Cal Thomas is one of America's most widely syndicated op-ed columnists, and his column is now syndicated by Tribune Media Services in Chicago. For sixteen years Cal Thomas's column was distributed by the Los Angeles Times Syndicate.
Cal Thomas began his nearly 40-year journalism career as a copyboy for NBC News in his native Washington, D.C. Cal Thomas also has worked as a general assignment reporter and anchor for KPRC-TV in Houston and for NBC News in Washington.
For two years Cal Thomas hosted his own show on CNBC. It was nominated for a Cable Ace award as the best interview program on cable. Cal Thomas is a commentator/analyst for the Fox News Channel and appears weekly as a panelist on "Fox News Watch."
Cal Thomas is an author of ten books, including Blinded by Might: Why the Religious Right Can't Save America (HarperCollins/Zondervan). His latest is, The Wit and Wisdom of Cal Thomas.
Cal Thomas is married and he and his wife, Ray, who is a family therapist, have four grown children. They live in Alexandria, Virginia.
Too bad the "framework" of a nuclear weapons deal with Iran didn't come four days earlier on April Fools' Day. It would have been more appropriate.
If I visit a kosher restaurant and order a pork chop, am I being discriminated against when the waiter says they don't serve pork?
NEW YORK -- This being the 50th anniversary of the film "The Sound of Music," please permit me a poor adaption of a few of its song lyrics, which fit in nicely with our current political climate.
"In your heart you know he's right," was Barry Goldwaters presidential campaign slogan in 1964. The critics of Sen. Ted Cruz (R-TX), who announced Monday he is running for president, are effectively saying of him: "In your head you know he's nuts."
This week is "Sunshine Week," a nonprofit, nonpartisan national initiative launched by the American Society of News Editors to "promote a dialogue about the importance of open government and freedom of information."
Turn on the news and you expect to see people of different races and politics denouncing each other. That's why what happened last week on "The Kelly File," Megyn Kelly's Fox News program, was so remarkable.
Hillary Clinton finally met with reporters at the UN Tuesday to explain why she used a personal email account for the vast majority of her communications as secretary of state.
I liked the movie "Selma," though it could have done without the rap song during credits that referenced "hands up, don't shoot," a slogan that emerged from the shooting of Michael Brown by a Ferguson, Missouri, police officer whose actions the Justice Department recently determined did not "constitute prosecutable violations" of federal civil rights law.
Pop star Taylor Swift has donated $50,000 to the New York City public school system. Swift, who was named the world's sixth most powerful celebrity by Forbes magazine, has commendably performed numerous acts of charity since moving into her $20 million Tribeca residence last year, including visits with sick children at Sloan Kettering Cancer Center.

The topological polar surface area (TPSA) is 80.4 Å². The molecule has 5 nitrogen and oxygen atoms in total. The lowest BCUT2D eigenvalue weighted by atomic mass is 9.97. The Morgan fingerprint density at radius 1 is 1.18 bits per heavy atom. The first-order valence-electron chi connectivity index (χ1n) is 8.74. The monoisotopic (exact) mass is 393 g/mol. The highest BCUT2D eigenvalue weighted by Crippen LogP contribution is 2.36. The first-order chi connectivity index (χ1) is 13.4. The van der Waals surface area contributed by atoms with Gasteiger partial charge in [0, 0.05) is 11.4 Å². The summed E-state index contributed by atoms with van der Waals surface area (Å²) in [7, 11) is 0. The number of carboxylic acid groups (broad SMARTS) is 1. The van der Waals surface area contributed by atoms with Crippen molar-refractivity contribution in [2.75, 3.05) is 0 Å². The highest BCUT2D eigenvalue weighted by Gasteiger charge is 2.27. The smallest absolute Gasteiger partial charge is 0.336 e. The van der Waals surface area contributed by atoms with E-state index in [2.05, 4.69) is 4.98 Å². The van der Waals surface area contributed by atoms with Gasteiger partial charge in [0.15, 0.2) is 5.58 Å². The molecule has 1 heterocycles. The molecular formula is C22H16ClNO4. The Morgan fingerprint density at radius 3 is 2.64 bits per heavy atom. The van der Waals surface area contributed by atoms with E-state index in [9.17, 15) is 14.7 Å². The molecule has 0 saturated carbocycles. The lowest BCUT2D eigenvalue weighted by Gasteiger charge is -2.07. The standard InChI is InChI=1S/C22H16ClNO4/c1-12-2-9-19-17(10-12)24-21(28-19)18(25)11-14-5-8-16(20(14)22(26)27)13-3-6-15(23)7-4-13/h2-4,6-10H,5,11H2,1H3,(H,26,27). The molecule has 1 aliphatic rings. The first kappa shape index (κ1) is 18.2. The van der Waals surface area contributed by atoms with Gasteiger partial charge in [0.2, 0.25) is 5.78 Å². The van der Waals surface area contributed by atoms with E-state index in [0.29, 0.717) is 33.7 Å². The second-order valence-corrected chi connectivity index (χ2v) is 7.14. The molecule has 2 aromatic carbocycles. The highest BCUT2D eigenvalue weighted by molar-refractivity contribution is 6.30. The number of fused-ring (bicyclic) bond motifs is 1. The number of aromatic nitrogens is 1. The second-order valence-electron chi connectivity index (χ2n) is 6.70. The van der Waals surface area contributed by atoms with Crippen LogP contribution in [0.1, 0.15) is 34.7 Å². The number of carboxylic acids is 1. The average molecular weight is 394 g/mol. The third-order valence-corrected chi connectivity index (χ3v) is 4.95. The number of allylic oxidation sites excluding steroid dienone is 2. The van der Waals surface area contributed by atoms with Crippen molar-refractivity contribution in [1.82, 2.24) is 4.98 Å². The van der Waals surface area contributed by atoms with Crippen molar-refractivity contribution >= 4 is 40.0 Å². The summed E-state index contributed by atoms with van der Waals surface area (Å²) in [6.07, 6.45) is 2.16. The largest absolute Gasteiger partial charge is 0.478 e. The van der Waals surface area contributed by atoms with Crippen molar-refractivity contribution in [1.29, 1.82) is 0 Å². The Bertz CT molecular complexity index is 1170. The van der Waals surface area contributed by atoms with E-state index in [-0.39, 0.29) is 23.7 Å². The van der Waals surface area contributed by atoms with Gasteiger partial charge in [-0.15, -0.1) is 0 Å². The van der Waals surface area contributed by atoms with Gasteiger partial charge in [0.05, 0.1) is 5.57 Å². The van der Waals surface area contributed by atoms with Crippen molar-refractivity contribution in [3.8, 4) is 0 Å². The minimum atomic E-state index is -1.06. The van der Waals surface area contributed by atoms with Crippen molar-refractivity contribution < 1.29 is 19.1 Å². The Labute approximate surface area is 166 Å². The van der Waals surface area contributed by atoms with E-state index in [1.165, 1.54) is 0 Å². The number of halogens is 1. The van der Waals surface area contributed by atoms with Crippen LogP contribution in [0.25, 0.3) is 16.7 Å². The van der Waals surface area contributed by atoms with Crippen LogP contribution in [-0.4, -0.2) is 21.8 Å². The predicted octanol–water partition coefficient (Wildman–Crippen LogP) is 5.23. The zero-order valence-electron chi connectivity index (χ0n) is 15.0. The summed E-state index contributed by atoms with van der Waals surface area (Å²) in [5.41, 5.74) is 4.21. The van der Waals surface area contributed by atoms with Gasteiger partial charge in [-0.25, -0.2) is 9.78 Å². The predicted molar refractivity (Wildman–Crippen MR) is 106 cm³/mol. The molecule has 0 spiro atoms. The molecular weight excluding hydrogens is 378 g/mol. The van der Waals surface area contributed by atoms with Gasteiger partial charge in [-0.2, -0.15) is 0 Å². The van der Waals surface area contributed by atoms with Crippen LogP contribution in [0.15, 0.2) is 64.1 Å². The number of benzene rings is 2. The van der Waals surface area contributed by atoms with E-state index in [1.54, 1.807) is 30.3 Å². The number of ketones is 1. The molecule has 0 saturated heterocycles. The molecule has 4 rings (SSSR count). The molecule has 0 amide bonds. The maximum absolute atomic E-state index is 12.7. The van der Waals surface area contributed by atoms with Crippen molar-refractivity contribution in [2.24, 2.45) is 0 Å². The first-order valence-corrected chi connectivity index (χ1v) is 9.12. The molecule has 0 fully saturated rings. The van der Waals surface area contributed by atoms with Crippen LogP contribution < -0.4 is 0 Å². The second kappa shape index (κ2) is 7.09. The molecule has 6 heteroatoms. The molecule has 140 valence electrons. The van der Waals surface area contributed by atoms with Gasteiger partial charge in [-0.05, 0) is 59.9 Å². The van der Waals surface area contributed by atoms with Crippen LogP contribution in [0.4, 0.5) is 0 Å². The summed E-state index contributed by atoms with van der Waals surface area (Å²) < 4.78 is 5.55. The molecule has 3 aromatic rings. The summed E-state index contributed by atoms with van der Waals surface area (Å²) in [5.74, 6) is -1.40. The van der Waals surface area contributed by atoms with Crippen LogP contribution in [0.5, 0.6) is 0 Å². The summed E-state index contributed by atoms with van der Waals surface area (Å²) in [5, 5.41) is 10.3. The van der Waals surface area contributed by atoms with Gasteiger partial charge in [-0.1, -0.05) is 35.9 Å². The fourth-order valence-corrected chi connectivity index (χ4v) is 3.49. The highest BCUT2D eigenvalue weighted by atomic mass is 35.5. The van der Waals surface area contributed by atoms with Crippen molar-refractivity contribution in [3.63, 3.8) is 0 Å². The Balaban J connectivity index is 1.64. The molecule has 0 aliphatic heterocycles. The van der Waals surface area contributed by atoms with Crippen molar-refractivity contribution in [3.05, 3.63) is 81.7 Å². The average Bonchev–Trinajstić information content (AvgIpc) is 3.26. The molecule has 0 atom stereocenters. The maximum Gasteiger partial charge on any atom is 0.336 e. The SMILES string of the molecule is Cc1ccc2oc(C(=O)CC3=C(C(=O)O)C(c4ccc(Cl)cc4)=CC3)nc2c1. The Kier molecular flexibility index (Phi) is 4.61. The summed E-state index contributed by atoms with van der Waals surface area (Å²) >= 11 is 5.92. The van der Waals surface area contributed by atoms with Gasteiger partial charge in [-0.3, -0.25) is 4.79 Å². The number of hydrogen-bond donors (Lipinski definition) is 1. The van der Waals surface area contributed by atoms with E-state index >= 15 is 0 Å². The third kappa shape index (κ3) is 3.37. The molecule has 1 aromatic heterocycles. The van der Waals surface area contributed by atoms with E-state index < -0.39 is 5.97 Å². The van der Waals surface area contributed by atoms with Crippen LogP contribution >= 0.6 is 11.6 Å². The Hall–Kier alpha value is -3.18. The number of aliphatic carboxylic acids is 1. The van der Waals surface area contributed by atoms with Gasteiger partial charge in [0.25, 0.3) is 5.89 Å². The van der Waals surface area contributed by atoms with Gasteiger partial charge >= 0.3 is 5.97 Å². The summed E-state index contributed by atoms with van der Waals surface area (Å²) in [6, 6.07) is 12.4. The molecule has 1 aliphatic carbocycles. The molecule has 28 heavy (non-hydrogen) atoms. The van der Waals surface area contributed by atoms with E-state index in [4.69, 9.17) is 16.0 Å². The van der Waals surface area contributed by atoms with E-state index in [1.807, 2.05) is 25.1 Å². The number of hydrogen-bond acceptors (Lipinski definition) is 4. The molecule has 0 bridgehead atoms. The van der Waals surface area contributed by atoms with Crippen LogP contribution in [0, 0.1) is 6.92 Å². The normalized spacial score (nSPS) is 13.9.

The White House opposes Israeli Prime Minister Benjamin Netanyahu speaking to Congress, but not because the speech has political implications, coming as it does just two weeks before Israel's March 17election. If the administration truly had political concerns it would not have dispatched a team of Obama loyalists to Israel to help defeat Netanyahu.
Washington is such a phony city. Maybe that's why it has such a good relationship with Hollywood
Rudy Giuliani, the former mayor of New York City, is taking some heat -- and winning praise in some quarters -- for remarks he made at a private dinner last week at which he questioned President Obama's love for America.
It isn't often that a member of the media reveals the philosophy behind his political ideology, but last week, CNN anchor Chris Cuomo outed himself.
President Theodore Roosevelt said, "Speak softly, and carry a big stick." More than a century later, President Barack Obama speaks loudly (and incessantly) and carries a twig.
Gov. Bobby Jindal's name is not first on most people's list of candidates for the Republican presidential nomination in 2016, but maybe we should at least start paying attention to him. If one's political enemies are any indication of potential strength, Jindal of Louisiana may be a more formidable force than some people realize.
here was a time when the 63-year-old National Prayer Breakfast was a rather mundane affair. It rarely made news. Speakers -- evangelist Billy Graham spoke at most of the early ones -- talked about Jesus and salvation.
As if we aren't already divided enough by race, class, gender, political party, economic status and sexual orientation, the federal government is reportedly thinking about creating a new category of Americans just in time for the next census.
The network meteorologists barely had time to come up for air while "forecasting" the latest snowstorm non-disaster. Politicians, fearing what might happen to their approval numbers if a blizzard hit, went on TV to announce they were taking proactive measures.
As thousands descended on Washington last week for the annual "March for Life," the Republican House of Representatives was busy watering down an antiabortion bill that restricted abortions after 20 weeks, except in cases of rape or incest, with exemptions allowed only after a police report had been filed.
LONDON -- It is an old debating point: Do the times make the man, or does the man make the times? In the case of Winston Churchill, whose death 50 years ago Saturday the British are remembering with more than nostalgia, it is both.